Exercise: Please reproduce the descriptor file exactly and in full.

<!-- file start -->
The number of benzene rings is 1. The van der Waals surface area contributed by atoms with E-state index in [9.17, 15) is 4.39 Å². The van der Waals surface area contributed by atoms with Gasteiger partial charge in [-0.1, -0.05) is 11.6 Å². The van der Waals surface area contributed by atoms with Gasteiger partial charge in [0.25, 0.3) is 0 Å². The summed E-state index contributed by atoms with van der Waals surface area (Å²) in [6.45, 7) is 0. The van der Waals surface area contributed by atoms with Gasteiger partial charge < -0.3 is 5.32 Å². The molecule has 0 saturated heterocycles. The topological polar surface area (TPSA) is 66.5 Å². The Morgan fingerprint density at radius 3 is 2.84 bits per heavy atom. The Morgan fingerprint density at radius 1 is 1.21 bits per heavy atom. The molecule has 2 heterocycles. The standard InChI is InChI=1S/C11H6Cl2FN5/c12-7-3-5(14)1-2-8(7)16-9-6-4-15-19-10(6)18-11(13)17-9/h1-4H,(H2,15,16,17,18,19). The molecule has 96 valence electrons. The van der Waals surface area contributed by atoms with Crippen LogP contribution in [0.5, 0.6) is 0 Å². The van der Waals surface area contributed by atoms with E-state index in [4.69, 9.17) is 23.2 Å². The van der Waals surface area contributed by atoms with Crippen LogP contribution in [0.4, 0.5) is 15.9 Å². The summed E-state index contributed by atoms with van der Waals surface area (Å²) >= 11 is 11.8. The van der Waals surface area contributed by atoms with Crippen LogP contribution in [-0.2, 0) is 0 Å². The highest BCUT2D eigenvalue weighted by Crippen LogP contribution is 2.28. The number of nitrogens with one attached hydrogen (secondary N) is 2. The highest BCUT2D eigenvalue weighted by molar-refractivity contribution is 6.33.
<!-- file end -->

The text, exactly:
The number of benzene rings is 1. The van der Waals surface area contributed by atoms with E-state index in [9.17, 15) is 4.39 Å². The van der Waals surface area contributed by atoms with Gasteiger partial charge in [-0.1, -0.05) is 11.6 Å². The van der Waals surface area contributed by atoms with Gasteiger partial charge in [0.25, 0.3) is 0 Å². The summed E-state index contributed by atoms with van der Waals surface area (Å²) in [6.45, 7) is 0. The van der Waals surface area contributed by atoms with Gasteiger partial charge < -0.3 is 5.32 Å². The molecule has 0 saturated heterocycles. The topological polar surface area (TPSA) is 66.5 Å². The Morgan fingerprint density at radius 3 is 2.84 bits per heavy atom. The Morgan fingerprint density at radius 1 is 1.21 bits per heavy atom. The molecule has 2 heterocycles. The standard InChI is InChI=1S/C11H6Cl2FN5/c12-7-3-5(14)1-2-8(7)16-9-6-4-15-19-10(6)18-11(13)17-9/h1-4H,(H2,15,16,17,18,19). The molecule has 96 valence electrons. The van der Waals surface area contributed by atoms with Crippen LogP contribution in [0.5, 0.6) is 0 Å². The van der Waals surface area contributed by atoms with E-state index in [4.69, 9.17) is 23.2 Å². The van der Waals surface area contributed by atoms with Crippen LogP contribution in [0.4, 0.5) is 15.9 Å². The summed E-state index contributed by atoms with van der Waals surface area (Å²) >= 11 is 11.8. The van der Waals surface area contributed by atoms with Crippen LogP contribution in [-0.2, 0) is 0 Å². The highest BCUT2D eigenvalue weighted by Crippen LogP contribution is 2.28. The number of nitrogens with one attached hydrogen (secondary N) is 2. The highest BCUT2D eigenvalue weighted by molar-refractivity contribution is 6.33.